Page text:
When my co-founder Eric and I started Equivity in 2014, we were still formulating an idea of what we wanted our business to be. We knew we wanted to help busy professionals and small businesses by providing both personal assistant and administrative assistant services, however, the details were still a work in progress.
My background is in marketing, and I had worked on three separate rebrands at other companies. Therefore, I was adamant that branding and a clear, thoughtful visual identity needed to be established early on rather than as an add-on later in the game. Eric respected my expert opinion (actually, he really just humored me,) so while he started working on the business end of things, I started on branding by immediately calling a brilliant graphic designer I had worked with in the past, Brian Cox of Brian Cox Design. The reason I was so adamant about putting our visual identity development in the forefront of our efforts can best be summed up by Brian directly.
The visual identity of a brand is a powerful asset that catches the eye of consumers and makes a first impression. That impression may very well form before a potential customer even knows who the company is or what a company does. When executed effectively, it will differentiate and elevate the brand above and beyond its competition. A successful visual identity offers a nod to a company’s inherent personality and values, and will provide clarity, consistency, and an emotional connection for the customer. It should also be a foundation for the customer to build trust and loyalty by promoting authenticity and dependability.
How Equivity Found its Brand
Our primary area of focus that we wanted Brian’s assistance with was the creation of a logo, one of the most important first steps in creating a brand. When we met with him, after preliminary discussions about the company and our vision, he provided us with a strategic analysis questionnaire to kick off the project and acquire information in a data-driven format. The questions focused on a variety of areas including our mission, vision, and values, goals; the company’s strengths and weaknesses; and ultimately, what the identity should communicate.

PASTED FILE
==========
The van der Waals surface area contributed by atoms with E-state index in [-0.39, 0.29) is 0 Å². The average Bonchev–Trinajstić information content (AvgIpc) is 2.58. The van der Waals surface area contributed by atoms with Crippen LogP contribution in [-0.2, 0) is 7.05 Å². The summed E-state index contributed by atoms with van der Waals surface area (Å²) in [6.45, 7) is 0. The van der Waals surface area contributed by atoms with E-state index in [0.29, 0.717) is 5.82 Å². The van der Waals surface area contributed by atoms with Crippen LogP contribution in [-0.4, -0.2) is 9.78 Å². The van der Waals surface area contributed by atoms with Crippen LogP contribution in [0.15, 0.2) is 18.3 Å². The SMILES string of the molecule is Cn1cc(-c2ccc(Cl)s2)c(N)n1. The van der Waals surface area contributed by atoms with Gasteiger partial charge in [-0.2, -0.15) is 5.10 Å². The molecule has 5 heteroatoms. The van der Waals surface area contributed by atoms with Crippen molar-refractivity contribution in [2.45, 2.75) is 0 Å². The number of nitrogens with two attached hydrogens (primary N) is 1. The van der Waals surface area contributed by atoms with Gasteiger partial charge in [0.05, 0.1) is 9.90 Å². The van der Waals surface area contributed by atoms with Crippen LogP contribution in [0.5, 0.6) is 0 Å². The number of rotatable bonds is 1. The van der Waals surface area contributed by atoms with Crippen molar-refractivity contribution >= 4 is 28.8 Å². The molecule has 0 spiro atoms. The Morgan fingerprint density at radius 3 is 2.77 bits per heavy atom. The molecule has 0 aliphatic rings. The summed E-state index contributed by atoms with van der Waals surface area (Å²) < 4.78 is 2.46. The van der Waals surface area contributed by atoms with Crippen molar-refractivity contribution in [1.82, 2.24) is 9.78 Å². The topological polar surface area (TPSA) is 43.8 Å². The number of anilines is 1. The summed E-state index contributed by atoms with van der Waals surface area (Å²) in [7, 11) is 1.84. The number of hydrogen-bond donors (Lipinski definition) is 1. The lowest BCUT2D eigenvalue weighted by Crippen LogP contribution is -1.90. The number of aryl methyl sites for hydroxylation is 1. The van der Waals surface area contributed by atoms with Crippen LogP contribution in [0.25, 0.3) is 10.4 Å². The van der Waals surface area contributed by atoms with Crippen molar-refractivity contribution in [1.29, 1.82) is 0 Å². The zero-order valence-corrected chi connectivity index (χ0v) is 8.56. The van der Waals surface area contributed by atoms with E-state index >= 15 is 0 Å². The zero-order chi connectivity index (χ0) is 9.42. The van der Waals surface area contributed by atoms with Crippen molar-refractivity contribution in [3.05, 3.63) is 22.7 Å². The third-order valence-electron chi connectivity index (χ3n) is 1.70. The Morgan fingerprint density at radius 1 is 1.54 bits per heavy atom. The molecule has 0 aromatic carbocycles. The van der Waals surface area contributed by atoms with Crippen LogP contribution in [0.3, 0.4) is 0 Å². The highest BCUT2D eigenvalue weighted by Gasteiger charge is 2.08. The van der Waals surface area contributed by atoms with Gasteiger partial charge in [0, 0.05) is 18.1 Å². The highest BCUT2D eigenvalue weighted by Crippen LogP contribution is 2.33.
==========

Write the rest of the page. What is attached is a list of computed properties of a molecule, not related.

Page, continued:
As Eric and I worked on answering Brian’s questions, we found that the kinds of questions a graphic designer asks in order to help design a company logo are the same questions one should ask themselves in order to define who they are as a company and what the value of their services will be. It was then we realized we had not thought hard enough nor considered our company’s purpose as deeply as we needed to.
One of the major things that sticks out in my head was when he asked us what was different about us than our competitors. It was a bit scary at first to realize that we couldn’t quite articulate how we would differentiate our new business from our competitors. How could we break into the market without providing our own, unique value proposition? Thinking about our logo allowed us to crystalize what would make us different – we would offer dedicated, US-based virtual assistant services from seasoned professionals and specialists. And thinking about what differentiated us, in turn, allowed us to make important decisions about the logo we should adopt.